Ta'ajjub: A Rationalist Aesthetic

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The inquiry into the nature of beauty as it developed in eighteenth-century German philosophy under the term aesthetics theorized the beautiful as a judgment of taste and the senses in contradistinction to cognition and reason. Indeed, the term aesthetics was first introduced in 1735 by Alexander Baumgarten from the Greek (aisthētikós), meaning “of sense perception,” as a counterpart to thought and logic (Guyer 25). Accordingly, the aesthetic object produces a feeling in the perceiver that leads one to deem it beautiful. In classical Arabic culture, aesthetic judgment also depended on an emotional experience that beauty produces in the perceiver. However, the theorization of this experience in Arabic philosophy and literary theory was instead rooted in reason and logic. And it is through an understanding of (ta'ajjub; “wonder”), which is linked with discovery, that the classical Arabic conception of poetic beauty gave rise to a rationalist theory of aesthetics by the eleventh century. Not only does ta'ajjub represent an alternative way of conceptualizing beauty-one that attributes aesthetic experience to cognition-but the rationalist approach through which ta'ajjub was theorized also lends it a degree of universality that makes it especially portable beyond Arabic.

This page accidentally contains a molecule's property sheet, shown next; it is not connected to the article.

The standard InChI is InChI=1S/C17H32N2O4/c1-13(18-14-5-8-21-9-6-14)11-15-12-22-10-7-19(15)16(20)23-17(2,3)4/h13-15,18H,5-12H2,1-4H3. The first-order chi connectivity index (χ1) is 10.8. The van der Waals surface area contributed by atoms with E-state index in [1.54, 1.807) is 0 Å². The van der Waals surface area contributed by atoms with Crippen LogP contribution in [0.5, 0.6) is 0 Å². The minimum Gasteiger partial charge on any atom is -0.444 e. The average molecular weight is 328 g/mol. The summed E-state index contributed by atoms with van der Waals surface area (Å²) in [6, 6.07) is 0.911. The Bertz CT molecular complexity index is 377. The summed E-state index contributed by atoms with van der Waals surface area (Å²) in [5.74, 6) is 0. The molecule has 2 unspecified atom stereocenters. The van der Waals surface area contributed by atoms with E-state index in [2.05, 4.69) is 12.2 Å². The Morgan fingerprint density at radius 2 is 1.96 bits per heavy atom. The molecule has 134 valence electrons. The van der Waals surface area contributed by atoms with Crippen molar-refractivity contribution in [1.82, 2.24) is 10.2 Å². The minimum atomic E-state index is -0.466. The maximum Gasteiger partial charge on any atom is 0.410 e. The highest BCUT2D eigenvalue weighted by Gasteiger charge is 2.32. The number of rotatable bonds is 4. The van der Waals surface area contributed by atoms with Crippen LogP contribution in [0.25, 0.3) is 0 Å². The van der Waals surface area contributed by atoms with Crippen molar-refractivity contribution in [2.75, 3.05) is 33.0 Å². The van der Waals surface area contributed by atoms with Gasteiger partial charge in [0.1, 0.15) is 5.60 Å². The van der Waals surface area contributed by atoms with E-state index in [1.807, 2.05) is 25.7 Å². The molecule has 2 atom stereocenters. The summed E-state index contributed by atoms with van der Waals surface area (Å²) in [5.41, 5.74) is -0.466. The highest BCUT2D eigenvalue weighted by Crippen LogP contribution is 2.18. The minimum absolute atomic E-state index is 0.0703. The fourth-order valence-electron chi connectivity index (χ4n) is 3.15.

Original languageEnglish (US)
Pages (from-to)136-143
Number of pages8
Issue number1
StatePublished - Jan 2024

All Science Journal Classification (ASJC) codes

  • Language and Linguistics
  • Linguistics and Language
  • Literature and Literary Theory


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